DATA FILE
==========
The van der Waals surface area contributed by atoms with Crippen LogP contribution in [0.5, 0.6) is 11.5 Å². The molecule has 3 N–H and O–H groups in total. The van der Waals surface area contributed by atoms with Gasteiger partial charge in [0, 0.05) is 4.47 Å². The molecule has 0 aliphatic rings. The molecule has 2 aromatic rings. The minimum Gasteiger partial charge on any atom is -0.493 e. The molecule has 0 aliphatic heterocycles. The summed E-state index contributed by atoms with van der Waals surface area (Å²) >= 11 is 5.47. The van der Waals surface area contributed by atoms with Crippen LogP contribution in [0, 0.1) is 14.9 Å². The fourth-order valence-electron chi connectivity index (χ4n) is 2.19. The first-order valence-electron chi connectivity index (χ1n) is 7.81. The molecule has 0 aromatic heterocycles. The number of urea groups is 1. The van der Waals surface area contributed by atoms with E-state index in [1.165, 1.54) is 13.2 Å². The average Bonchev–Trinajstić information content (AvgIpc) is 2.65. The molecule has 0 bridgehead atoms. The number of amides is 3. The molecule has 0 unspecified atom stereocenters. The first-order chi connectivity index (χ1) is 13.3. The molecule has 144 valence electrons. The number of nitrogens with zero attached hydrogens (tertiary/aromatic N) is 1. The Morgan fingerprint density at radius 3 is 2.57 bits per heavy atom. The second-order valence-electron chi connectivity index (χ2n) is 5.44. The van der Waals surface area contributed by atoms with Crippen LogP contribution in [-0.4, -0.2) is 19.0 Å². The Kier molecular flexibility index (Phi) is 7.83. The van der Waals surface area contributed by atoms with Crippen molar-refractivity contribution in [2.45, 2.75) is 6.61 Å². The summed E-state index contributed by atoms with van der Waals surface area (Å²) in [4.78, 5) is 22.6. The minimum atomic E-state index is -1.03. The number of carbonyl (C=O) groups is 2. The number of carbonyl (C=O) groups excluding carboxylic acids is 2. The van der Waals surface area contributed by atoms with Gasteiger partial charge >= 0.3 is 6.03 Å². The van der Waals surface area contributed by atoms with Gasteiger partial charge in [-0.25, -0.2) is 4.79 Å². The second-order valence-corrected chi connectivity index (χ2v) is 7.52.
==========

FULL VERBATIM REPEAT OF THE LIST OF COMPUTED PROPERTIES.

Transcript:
The van der Waals surface area contributed by atoms with Crippen LogP contribution in [0.5, 0.6) is 11.5 Å². The molecule has 3 N–H and O–H groups in total. The van der Waals surface area contributed by atoms with Gasteiger partial charge in [0, 0.05) is 4.47 Å². The molecule has 0 aliphatic rings. The molecule has 2 aromatic rings. The minimum Gasteiger partial charge on any atom is -0.493 e. The molecule has 0 aliphatic heterocycles. The summed E-state index contributed by atoms with van der Waals surface area (Å²) >= 11 is 5.47. The van der Waals surface area contributed by atoms with Crippen LogP contribution in [0, 0.1) is 14.9 Å². The fourth-order valence-electron chi connectivity index (χ4n) is 2.19. The first-order valence-electron chi connectivity index (χ1n) is 7.81. The molecule has 0 aromatic heterocycles. The number of urea groups is 1. The van der Waals surface area contributed by atoms with E-state index in [1.165, 1.54) is 13.2 Å². The average Bonchev–Trinajstić information content (AvgIpc) is 2.65. The molecule has 0 bridgehead atoms. The number of amides is 3. The molecule has 0 unspecified atom stereocenters. The first-order chi connectivity index (χ1) is 13.3. The molecule has 144 valence electrons. The number of nitrogens with zero attached hydrogens (tertiary/aromatic N) is 1. The Morgan fingerprint density at radius 3 is 2.57 bits per heavy atom. The second-order valence-electron chi connectivity index (χ2n) is 5.44. The van der Waals surface area contributed by atoms with Crippen LogP contribution in [-0.4, -0.2) is 19.0 Å². The Kier molecular flexibility index (Phi) is 7.83. The van der Waals surface area contributed by atoms with Crippen molar-refractivity contribution in [2.45, 2.75) is 6.61 Å². The summed E-state index contributed by atoms with van der Waals surface area (Å²) in [4.78, 5) is 22.6. The minimum atomic E-state index is -1.03. The number of carbonyl (C=O) groups is 2. The number of carbonyl (C=O) groups excluding carboxylic acids is 2. The van der Waals surface area contributed by atoms with Gasteiger partial charge >= 0.3 is 6.03 Å². The van der Waals surface area contributed by atoms with Gasteiger partial charge in [-0.25, -0.2) is 4.79 Å². The second-order valence-corrected chi connectivity index (χ2v) is 7.52.